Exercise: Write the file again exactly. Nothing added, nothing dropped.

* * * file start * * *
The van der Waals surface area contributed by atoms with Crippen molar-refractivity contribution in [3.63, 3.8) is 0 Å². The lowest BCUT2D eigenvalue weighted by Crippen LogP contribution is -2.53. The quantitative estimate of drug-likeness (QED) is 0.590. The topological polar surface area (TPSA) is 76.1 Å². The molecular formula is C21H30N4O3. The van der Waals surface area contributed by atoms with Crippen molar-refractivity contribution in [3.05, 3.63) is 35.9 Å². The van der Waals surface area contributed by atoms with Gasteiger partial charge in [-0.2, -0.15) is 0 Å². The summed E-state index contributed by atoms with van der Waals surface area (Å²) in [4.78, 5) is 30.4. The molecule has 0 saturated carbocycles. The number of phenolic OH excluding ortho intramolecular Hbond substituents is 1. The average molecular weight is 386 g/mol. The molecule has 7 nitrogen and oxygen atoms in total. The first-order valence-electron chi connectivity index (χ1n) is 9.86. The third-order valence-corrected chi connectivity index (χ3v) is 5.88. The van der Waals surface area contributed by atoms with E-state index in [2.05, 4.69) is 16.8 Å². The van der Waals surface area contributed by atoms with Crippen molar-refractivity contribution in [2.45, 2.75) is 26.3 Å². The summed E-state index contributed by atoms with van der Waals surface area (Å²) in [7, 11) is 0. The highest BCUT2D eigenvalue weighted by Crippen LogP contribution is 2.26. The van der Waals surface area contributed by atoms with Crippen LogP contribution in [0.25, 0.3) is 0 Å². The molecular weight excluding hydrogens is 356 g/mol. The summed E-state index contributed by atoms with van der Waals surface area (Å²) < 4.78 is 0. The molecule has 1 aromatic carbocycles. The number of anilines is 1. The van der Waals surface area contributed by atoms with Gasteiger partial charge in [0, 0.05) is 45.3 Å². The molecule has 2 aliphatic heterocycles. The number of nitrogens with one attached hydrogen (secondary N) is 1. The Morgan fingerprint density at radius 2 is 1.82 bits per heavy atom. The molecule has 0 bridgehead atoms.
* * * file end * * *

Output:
The van der Waals surface area contributed by atoms with Crippen molar-refractivity contribution in [3.63, 3.8) is 0 Å². The lowest BCUT2D eigenvalue weighted by Crippen LogP contribution is -2.53. The quantitative estimate of drug-likeness (QED) is 0.590. The topological polar surface area (TPSA) is 76.1 Å². The molecular formula is C21H30N4O3. The van der Waals surface area contributed by atoms with Crippen molar-refractivity contribution in [3.05, 3.63) is 35.9 Å². The van der Waals surface area contributed by atoms with Gasteiger partial charge in [-0.2, -0.15) is 0 Å². The summed E-state index contributed by atoms with van der Waals surface area (Å²) in [4.78, 5) is 30.4. The molecule has 0 saturated carbocycles. The number of phenolic OH excluding ortho intramolecular Hbond substituents is 1. The average molecular weight is 386 g/mol. The molecule has 7 nitrogen and oxygen atoms in total. The first-order valence-electron chi connectivity index (χ1n) is 9.86. The third-order valence-corrected chi connectivity index (χ3v) is 5.88. The van der Waals surface area contributed by atoms with E-state index in [2.05, 4.69) is 16.8 Å². The van der Waals surface area contributed by atoms with Crippen molar-refractivity contribution in [2.45, 2.75) is 26.3 Å². The summed E-state index contributed by atoms with van der Waals surface area (Å²) in [7, 11) is 0. The highest BCUT2D eigenvalue weighted by Crippen LogP contribution is 2.26. The van der Waals surface area contributed by atoms with Crippen LogP contribution in [0.25, 0.3) is 0 Å². The molecular weight excluding hydrogens is 356 g/mol. The summed E-state index contributed by atoms with van der Waals surface area (Å²) < 4.78 is 0. The molecule has 1 aromatic carbocycles. The number of anilines is 1. The van der Waals surface area contributed by atoms with Gasteiger partial charge in [0, 0.05) is 45.3 Å². The molecule has 2 aliphatic heterocycles. The number of nitrogens with one attached hydrogen (secondary N) is 1. The Morgan fingerprint density at radius 2 is 1.82 bits per heavy atom. The molecule has 0 bridgehead atoms.